In the region between about 8°N and 10°S, the annual adjustment of the thermocline is controlled by both the Ekman pumping and equatorial wave propagation. The local wind stress forcing plays a dominant role in the central North Pacific (3°–8°N, 170°–120°W) where the thermocline exhibits the largest amplitude due to the prominent annual variation of the wind stress curl south of the ITCZ. In the equatorial central Pacific (2°N–5°S, 170°–120°W), the annual cycle also exhibits a pronounced unimodal seasonal variation (deepest in December and shallowest in May–June). This distinctive annual cycle results primarily from the adjustment of the waves, which are excited around 4°N, 110°W by the annual march of the ITCZ and excited in the equatorial western Pacific by the monsoon flows. The December maximum and May–June minimum then propagate westward in the off-equatorial waveguides along 5°N (3°–7°N) and 6°S (3°–9°S) to the western boundary. These annual Rossby waves are reflected at the western ocean boundary. The bimodal annual variation in the equatorial western Pacific is caused by the combined effects of the annual Rossby wave reflection and the monsoon westerly forcing during transitional seasons. The bimodal variations in the equatorial far eastern Pacific are determined by the remote forcing through the eastward propagation of Kelvin waves.

The thermocline variations in the North Pacific poleward of 8°N and in the South Pacific poleward of 10°S form approximately an annual seesaw oscillation with maximum depth occurring in May–June (October–November) and minimum in December (April–May) in the North (South) Pacific. These regions are characterized by an Ekman regime.

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Ying Zhao, Bin Wang, and Juanjuan Liu

Abstract

In this study, a new data assimilation system based on a dimension-reduced projection (DRP) technique was developed for the fifth-generation Pennsylvania State University–NCAR Mesoscale Model (MM5) modeling system. As an initial step to test the newly developed system, observing system simulation experiments (OSSEs) were conducted using a simulated sea level pressure (SLP) field as “observations” and assimilation experiments using a specified SLP field to evaluate the effects of the new DRP–four-dimensional variational data assimilation (4DVar) method, initialization, and simulation of a tropical storm—Typhoon Bilis (2006) over the western North Pacific. In the OSSEs, the “nature” run, which was assumed to represent the “true” atmosphere, was simulated by the MM5 model, which was initialized with the 1.0° × 1.0° NCEP final global tropospheric analyses and integrated for 120 h. The simulated SLP field was then used as the observations in the data assimilation. It is shown that the MM5 DRP–4DVar system can successfully assimilate the (simulated) model output (used as observations) because the OSSEs resulted in improved storm-track forecasts. In addition, compared with an experiment that assimilated the SLP data fixed at the end of a 6-h assimilation window, the experiment that assimilated the SLP data every 3 min in a 30-min assimilation window further improved the typhoon-track forecasts, especially in terms of the initial vortex location and landfall location. Finally, the assimilation experiments with a specified SLP field have demonstrated the effectiveness of the new method.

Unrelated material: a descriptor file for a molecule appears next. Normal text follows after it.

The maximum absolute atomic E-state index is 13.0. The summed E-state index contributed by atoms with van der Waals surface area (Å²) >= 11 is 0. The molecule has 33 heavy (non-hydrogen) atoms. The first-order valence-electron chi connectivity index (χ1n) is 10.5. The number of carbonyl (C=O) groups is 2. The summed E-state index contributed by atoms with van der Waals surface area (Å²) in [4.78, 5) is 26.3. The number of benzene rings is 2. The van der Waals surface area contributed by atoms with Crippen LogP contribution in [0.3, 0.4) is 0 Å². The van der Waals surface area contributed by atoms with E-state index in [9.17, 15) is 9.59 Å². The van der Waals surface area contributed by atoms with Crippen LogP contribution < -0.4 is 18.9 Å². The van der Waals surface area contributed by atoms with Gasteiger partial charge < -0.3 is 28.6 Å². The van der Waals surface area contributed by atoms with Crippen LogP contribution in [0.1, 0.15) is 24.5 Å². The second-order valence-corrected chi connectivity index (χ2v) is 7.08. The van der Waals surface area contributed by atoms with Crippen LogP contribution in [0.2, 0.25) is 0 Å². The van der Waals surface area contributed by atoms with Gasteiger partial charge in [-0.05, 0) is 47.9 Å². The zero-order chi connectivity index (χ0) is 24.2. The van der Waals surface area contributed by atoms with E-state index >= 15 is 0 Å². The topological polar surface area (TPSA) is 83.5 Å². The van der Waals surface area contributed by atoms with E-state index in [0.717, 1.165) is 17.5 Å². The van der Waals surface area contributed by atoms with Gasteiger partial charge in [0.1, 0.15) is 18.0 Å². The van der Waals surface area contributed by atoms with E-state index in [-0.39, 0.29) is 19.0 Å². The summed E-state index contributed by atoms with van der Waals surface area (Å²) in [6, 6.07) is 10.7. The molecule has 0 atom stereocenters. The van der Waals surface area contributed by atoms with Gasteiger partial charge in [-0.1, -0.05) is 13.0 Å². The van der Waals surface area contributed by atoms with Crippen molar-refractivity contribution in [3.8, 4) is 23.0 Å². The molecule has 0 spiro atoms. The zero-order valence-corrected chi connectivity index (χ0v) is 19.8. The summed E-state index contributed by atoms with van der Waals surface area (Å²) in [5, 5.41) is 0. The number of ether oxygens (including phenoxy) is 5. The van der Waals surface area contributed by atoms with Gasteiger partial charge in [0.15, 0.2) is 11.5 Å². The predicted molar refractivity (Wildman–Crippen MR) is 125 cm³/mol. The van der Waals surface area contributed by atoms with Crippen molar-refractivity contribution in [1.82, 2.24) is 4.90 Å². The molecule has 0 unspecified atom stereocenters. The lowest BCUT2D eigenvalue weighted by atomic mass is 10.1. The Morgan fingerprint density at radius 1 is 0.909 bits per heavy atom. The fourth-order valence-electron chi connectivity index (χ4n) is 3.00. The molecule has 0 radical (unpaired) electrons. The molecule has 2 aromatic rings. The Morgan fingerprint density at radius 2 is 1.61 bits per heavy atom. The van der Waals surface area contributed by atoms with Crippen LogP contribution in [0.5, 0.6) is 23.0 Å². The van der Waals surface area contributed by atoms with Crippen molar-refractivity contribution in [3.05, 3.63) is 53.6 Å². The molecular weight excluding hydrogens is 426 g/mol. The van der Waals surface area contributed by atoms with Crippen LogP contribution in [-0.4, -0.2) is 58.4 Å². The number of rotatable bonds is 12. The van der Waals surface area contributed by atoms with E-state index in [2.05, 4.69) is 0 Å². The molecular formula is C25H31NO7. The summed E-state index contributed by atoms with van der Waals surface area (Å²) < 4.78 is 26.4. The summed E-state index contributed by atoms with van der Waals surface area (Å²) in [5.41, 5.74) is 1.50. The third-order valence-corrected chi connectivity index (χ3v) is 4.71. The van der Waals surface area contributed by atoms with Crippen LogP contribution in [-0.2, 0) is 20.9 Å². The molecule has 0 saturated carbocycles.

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Sihua Huang, Bin Wang, and Zhiping Wen

Abstract

The upper-level tropical easterly jet (TEJ) is a crucial component of the summer monsoon system and tropical general circulation. The simulation and projection of the TEJ, however, have not been assessed. Here we evaluate models’ fidelity and assess the future change of the TEJ by utilizing 16 models that participated in phase 6 of the Coupled Model Intercomparison Project (CMIP6). Most of the models can reproduce the TEJ reasonably well in terms of climatology, seasonal evolution, and interannual variability. Nevertheless, underestimation of the TEJ’s intensity and extent is identified, with the maximum bias occurring in the jet centers over the tropical Indian Ocean (IO) and the tropical eastern Pacific (EP). Under the shared socioeconomic pathway 5–8.5, the multimodel ensemble projects a remarkable reduction in the central TEJ intensity by about 18% over the IO and 77% over the EP toward the end of the twenty-first century. The mean intensity of TEJ will weaken by about 11%, and the extent will reduce by 6%, suggesting a significantly weakened upper-level monsoon circulation in the future climate. The projected El Niño–like warming pattern over the tropical Pacific may play a critical role in the future weakening of the TEJ via inducing suppressed rainfall over the tropical eastern IO and Central America. The model uncertainties in the projected TEJ changes may arise from the uncertainties in the models’ projected tropical EP warming. The sensitivity of future projections to model selection is also examined. Results show that the selection of models based on different physical considerations does not yield a significantly different projection.